Food Prices Up in December
The price index for food and beverages purchased for off-premises consumption rose at a 2.0 percent annualized rate in December after falling at a 1.7 percent rate in November. Underlying the increase in the aggregate was a sizable increase in the prices of more-processed food items (up an annualized 4.0 percent) that more than offset a decline in the prices of less-processed food items (down an annualized 3.0 percent).
The price index for food as a whole was up 3.9 percent over the 12 months ending in December. The 12-month increase in the aggregate reflects a 5.1 percent increase in the prices of less-processed items and a 3.8 percent increase in the prices of more-processed items.
Prices for Core Goods and Services Rise
Prices for core goods rose an annualized 1.9 percent in December after being effectively unchanged in November.
Among core goods, the price index for prescription drugs (down an annualized 5.3 percent) had the largest negative impact on core inflation, subtracting about 0.2 annualized percentage points from December’s core rate. At the other end of the spectrum, the price index for sporting equipment, supplies, guns and ammunition (up an annualized 53.0 percent) had the largest positive impact, contributing about 0.3 annualized percentage points to December’s core rate.
For the 12 months ending in December, prices for core goods were up 0.1 percent, compared with a 0.2 percent decline through November.
Prices for core services, meanwhile, rose 4.4 percent, annualized, in December after being effectively unchanged in November. Among components experiencing outsized changes, the price index for air transportation (down an annualized 30.9 percent) had the biggest negative impact on ex-food-and-energy inflation, subtracting around 0.2 annualized percentage points from December’s core rate. The price index for consumption expenditures by nonprofit institutions (up an annualized 35.4 percent) had the largest positive impact among components experiencing outsized changes, contributing about 1.2 annualized percentage points to December’s core rate.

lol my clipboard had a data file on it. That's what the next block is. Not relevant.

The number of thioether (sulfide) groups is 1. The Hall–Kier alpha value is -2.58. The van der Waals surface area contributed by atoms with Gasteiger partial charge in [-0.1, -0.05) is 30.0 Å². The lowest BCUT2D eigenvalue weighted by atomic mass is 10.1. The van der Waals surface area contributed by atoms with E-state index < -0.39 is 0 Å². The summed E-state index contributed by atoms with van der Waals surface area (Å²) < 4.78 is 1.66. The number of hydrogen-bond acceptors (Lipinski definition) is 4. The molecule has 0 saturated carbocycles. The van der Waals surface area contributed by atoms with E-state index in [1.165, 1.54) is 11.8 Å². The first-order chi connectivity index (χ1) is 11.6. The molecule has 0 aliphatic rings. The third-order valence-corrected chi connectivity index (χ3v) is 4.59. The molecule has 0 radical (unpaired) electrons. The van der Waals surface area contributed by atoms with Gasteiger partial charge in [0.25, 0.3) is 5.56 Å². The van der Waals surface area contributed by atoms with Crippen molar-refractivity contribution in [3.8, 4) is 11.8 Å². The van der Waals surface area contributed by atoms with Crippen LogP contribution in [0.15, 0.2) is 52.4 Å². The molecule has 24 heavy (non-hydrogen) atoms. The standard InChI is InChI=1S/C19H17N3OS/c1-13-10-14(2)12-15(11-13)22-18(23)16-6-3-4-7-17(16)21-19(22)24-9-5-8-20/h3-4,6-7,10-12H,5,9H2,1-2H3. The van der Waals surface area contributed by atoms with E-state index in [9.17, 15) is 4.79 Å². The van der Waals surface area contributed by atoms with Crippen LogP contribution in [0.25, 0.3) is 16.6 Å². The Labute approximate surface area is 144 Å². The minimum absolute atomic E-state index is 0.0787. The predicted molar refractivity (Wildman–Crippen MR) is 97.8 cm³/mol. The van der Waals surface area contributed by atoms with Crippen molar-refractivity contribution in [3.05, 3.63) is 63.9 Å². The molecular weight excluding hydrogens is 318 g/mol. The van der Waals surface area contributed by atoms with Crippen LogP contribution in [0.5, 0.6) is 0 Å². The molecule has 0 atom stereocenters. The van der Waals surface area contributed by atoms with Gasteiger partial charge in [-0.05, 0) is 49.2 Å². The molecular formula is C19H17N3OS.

Our “big three” price index—aggregating three of the largest and least-volatile components of core services: rent, owners’ equivalent rent (OER) and the price of dining out—rose at a 2.3 percent annualized rate in December, compared with a 0.9 percent rate of increase in November. Individually, the annualized increases were 1.3 percent for rent, 1.5 percent for OER and 5.3 percent for dining out (more formally, “other purchased meals”).
For the 12 months through December, the big three index was up 2.7 percent, down from a 2.8 percent increase for the 12 months through November. The price index for core services as a whole rose 1.9 percent for the 12 months ending in December, identical to its increase for the 12 months through November.